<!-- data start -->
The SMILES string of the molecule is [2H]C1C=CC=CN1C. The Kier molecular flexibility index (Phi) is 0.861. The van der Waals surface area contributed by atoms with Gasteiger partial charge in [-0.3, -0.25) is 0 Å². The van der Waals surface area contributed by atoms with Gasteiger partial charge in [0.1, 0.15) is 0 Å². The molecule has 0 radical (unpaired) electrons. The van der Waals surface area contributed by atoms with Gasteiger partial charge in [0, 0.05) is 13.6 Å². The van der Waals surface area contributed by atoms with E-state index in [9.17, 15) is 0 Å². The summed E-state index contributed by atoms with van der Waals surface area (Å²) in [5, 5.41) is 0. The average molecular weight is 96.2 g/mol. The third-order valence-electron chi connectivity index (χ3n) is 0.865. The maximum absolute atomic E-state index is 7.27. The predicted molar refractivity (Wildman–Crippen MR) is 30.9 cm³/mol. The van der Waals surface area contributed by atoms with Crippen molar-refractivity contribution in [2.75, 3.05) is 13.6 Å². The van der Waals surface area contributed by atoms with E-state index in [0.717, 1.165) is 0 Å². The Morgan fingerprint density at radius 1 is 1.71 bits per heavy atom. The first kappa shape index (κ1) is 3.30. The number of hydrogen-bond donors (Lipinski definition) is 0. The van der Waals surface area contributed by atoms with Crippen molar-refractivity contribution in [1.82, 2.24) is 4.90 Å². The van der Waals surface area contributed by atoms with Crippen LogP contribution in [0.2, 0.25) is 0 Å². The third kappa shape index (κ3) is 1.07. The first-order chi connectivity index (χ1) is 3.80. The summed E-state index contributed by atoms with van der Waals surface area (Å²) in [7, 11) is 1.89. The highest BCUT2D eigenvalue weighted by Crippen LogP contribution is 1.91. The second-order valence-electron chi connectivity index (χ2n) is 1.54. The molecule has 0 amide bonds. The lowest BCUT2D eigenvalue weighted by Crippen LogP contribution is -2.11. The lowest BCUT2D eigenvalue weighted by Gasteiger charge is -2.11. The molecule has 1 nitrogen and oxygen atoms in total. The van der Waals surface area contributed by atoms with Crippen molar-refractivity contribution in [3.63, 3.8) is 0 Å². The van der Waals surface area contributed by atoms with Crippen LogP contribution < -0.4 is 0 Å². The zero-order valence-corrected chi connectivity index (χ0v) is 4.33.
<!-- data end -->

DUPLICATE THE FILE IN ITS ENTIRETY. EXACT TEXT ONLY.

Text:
The SMILES string of the molecule is [2H]C1C=CC=CN1C. The Kier molecular flexibility index (Phi) is 0.861. The van der Waals surface area contributed by atoms with Gasteiger partial charge in [-0.3, -0.25) is 0 Å². The van der Waals surface area contributed by atoms with Gasteiger partial charge in [0.1, 0.15) is 0 Å². The molecule has 0 radical (unpaired) electrons. The van der Waals surface area contributed by atoms with Gasteiger partial charge in [0, 0.05) is 13.6 Å². The van der Waals surface area contributed by atoms with E-state index in [9.17, 15) is 0 Å². The summed E-state index contributed by atoms with van der Waals surface area (Å²) in [5, 5.41) is 0. The average molecular weight is 96.2 g/mol. The third-order valence-electron chi connectivity index (χ3n) is 0.865. The maximum absolute atomic E-state index is 7.27. The predicted molar refractivity (Wildman–Crippen MR) is 30.9 cm³/mol. The van der Waals surface area contributed by atoms with Crippen molar-refractivity contribution in [2.75, 3.05) is 13.6 Å². The van der Waals surface area contributed by atoms with E-state index in [0.717, 1.165) is 0 Å². The Morgan fingerprint density at radius 1 is 1.71 bits per heavy atom. The first kappa shape index (κ1) is 3.30. The number of hydrogen-bond donors (Lipinski definition) is 0. The van der Waals surface area contributed by atoms with Crippen molar-refractivity contribution in [1.82, 2.24) is 4.90 Å². The van der Waals surface area contributed by atoms with Crippen LogP contribution in [0.2, 0.25) is 0 Å². The third kappa shape index (κ3) is 1.07. The first-order chi connectivity index (χ1) is 3.80. The summed E-state index contributed by atoms with van der Waals surface area (Å²) in [7, 11) is 1.89. The highest BCUT2D eigenvalue weighted by Crippen LogP contribution is 1.91. The second-order valence-electron chi connectivity index (χ2n) is 1.54. The molecule has 0 amide bonds. The lowest BCUT2D eigenvalue weighted by Crippen LogP contribution is -2.11. The lowest BCUT2D eigenvalue weighted by Gasteiger charge is -2.11. The molecule has 1 nitrogen and oxygen atoms in total. The van der Waals surface area contributed by atoms with Crippen molar-refractivity contribution in [3.63, 3.8) is 0 Å². The van der Waals surface area contributed by atoms with Crippen LogP contribution < -0.4 is 0 Å². The zero-order valence-corrected chi connectivity index (χ0v) is 4.33.